The Philosophy and Physics of Relationality and Inherent Nature: Shunyata and Svabhava in Madhyamaka Buddhist Philosophy, Western Analytic Metaphysics, Philosophy of Science and Physics
Paul, Robert Alan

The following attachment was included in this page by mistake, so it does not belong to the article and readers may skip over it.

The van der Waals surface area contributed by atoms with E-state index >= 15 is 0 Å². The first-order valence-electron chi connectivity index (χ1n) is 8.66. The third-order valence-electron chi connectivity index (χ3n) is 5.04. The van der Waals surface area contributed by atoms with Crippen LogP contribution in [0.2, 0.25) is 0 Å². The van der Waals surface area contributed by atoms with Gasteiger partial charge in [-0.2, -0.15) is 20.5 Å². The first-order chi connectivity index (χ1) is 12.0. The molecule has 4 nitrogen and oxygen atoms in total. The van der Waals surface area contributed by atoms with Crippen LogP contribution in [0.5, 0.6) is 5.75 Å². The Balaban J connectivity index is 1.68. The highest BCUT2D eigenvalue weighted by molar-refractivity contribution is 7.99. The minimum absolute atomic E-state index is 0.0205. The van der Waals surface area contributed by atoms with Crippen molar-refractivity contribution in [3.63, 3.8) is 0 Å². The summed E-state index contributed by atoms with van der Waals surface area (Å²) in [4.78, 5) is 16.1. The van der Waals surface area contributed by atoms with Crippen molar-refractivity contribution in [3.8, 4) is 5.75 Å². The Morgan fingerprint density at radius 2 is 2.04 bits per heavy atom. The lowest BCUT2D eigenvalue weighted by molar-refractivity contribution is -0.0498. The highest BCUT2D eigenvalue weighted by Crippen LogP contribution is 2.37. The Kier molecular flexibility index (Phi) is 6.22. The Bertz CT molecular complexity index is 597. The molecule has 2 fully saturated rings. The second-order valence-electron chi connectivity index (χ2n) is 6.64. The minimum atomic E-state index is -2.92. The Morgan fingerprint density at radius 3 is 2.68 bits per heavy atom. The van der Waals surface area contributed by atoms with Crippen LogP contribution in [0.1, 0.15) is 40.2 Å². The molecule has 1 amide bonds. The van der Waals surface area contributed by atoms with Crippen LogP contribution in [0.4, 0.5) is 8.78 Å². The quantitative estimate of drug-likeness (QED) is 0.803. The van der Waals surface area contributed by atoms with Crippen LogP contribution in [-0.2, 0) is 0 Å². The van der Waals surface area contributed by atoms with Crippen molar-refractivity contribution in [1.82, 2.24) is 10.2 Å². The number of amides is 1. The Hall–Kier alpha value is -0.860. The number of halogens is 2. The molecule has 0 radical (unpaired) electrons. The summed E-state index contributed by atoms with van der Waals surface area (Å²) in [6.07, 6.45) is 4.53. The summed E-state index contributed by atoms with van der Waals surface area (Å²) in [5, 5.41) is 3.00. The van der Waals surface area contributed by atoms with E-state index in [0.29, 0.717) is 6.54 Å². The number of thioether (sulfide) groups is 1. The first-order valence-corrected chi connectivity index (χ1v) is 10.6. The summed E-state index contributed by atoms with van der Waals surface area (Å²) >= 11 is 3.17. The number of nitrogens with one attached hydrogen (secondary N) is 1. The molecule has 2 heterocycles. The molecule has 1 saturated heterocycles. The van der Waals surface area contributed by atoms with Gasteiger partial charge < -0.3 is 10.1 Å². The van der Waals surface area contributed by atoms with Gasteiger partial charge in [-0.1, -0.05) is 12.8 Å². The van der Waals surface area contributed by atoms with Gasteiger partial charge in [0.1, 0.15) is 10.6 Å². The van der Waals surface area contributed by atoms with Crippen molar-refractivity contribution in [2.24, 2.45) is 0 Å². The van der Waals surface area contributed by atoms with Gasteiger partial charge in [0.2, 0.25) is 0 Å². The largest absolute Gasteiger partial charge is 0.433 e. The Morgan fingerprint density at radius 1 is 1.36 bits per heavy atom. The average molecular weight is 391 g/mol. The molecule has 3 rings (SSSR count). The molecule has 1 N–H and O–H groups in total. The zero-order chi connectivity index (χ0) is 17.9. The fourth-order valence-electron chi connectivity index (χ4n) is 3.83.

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Proponents of Middle Way (Sanskrit: Madhyamaka) Buddhist philosophy argue that all phenomena lack inherent nature. This dissertation provides an analysis of the meaning of inherent nature and the lack of inherent nature in the basic physical character of non-living physical phenomena as indicated by certain interpretations of ancient and contemporary Middle Way Buddhist philosophy, contemporary Western analytic metaphysics, philosophy of science, and physics. The primary intellectual focus in the dissertation is Madhyamaka. I explicate an interpretation of Madhyamaka that is both amenable to discourse and dialogue with the other disciplines, and also consistent with at least some extant Madhyamaka interpretations. The discourse and dialogue with other disciplines results in a revision of some of the arguments of Madhyamaka—specifically making it consistent with modern physics. However, that revision does not deny the foundational view of Madhyamaka that there is no inherent nature in phenomena, but rather supports it within the revised interpretation. Additionally, I also find that this foundational view provides at least heuristic guidance in development of a generic interpretive framework (‘contextualization’ and Physics Pluralism) that I then apply in criticism and revision of some arguments in modern analytic metaphysics and in philosophy of science.That generic interpretive framework is used within this dissertation in examination of Western analytic metaphysics and philosophy of science. While I find independent support for that framework within contemporary philosophy, the framework also reflects an interpretation of Madhyamaka that I develop as a variation of the classic two truths view of Madhyamaka. My interpretation of the classical expression of the two truths is that there is relative existence of inherent nature that may be reflected in our conventions of discourse and habit, while ultimately no inherent nature can be found when the phenomena are analyzed more fully. In my modified interpretation of the two truths that corresponds to modern physics, for some phenomena inherent nature is found within specific (‘local’) contexts of discourse or domains of physics theory applicability, yet when we take a ‘global’ view that acknowledges many domains and relationships between domains we find an ultimate relationality rather than inherent nature.
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